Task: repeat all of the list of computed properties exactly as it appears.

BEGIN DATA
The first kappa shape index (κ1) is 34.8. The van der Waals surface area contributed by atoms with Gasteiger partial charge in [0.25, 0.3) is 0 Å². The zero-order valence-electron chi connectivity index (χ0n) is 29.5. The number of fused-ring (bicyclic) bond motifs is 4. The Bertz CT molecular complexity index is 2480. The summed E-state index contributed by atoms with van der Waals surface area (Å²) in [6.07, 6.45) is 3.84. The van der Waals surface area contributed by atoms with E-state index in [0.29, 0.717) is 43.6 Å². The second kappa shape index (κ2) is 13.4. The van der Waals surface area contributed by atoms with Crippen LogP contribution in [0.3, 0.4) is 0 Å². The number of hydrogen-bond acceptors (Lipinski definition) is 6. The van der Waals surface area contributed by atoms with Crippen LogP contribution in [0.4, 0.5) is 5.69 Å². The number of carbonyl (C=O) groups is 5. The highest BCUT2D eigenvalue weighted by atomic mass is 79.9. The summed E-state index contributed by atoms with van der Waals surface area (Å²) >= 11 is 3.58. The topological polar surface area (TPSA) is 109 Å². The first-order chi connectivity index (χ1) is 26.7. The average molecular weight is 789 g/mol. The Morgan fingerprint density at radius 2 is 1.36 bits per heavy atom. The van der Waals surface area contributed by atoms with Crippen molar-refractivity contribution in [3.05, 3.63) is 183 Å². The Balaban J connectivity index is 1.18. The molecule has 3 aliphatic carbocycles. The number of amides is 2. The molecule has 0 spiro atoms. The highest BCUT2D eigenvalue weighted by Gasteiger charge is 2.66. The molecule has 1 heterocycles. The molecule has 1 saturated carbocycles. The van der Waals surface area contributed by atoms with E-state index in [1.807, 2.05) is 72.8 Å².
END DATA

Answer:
The first kappa shape index (κ1) is 34.8. The van der Waals surface area contributed by atoms with Gasteiger partial charge in [0.25, 0.3) is 0 Å². The zero-order valence-electron chi connectivity index (χ0n) is 29.5. The number of fused-ring (bicyclic) bond motifs is 4. The Bertz CT molecular complexity index is 2480. The summed E-state index contributed by atoms with van der Waals surface area (Å²) in [6.07, 6.45) is 3.84. The van der Waals surface area contributed by atoms with E-state index in [0.29, 0.717) is 43.6 Å². The second kappa shape index (κ2) is 13.4. The van der Waals surface area contributed by atoms with Crippen LogP contribution in [0.3, 0.4) is 0 Å². The number of hydrogen-bond acceptors (Lipinski definition) is 6. The van der Waals surface area contributed by atoms with Crippen LogP contribution in [0.4, 0.5) is 5.69 Å². The number of carbonyl (C=O) groups is 5. The highest BCUT2D eigenvalue weighted by atomic mass is 79.9. The summed E-state index contributed by atoms with van der Waals surface area (Å²) >= 11 is 3.58. The topological polar surface area (TPSA) is 109 Å². The first-order chi connectivity index (χ1) is 26.7. The average molecular weight is 789 g/mol. The Morgan fingerprint density at radius 2 is 1.36 bits per heavy atom. The van der Waals surface area contributed by atoms with Crippen molar-refractivity contribution in [3.05, 3.63) is 183 Å². The Balaban J connectivity index is 1.18. The molecule has 3 aliphatic carbocycles. The number of amides is 2. The molecule has 0 spiro atoms. The highest BCUT2D eigenvalue weighted by Gasteiger charge is 2.66. The molecule has 1 heterocycles. The molecule has 1 saturated carbocycles. The van der Waals surface area contributed by atoms with E-state index in [1.807, 2.05) is 72.8 Å².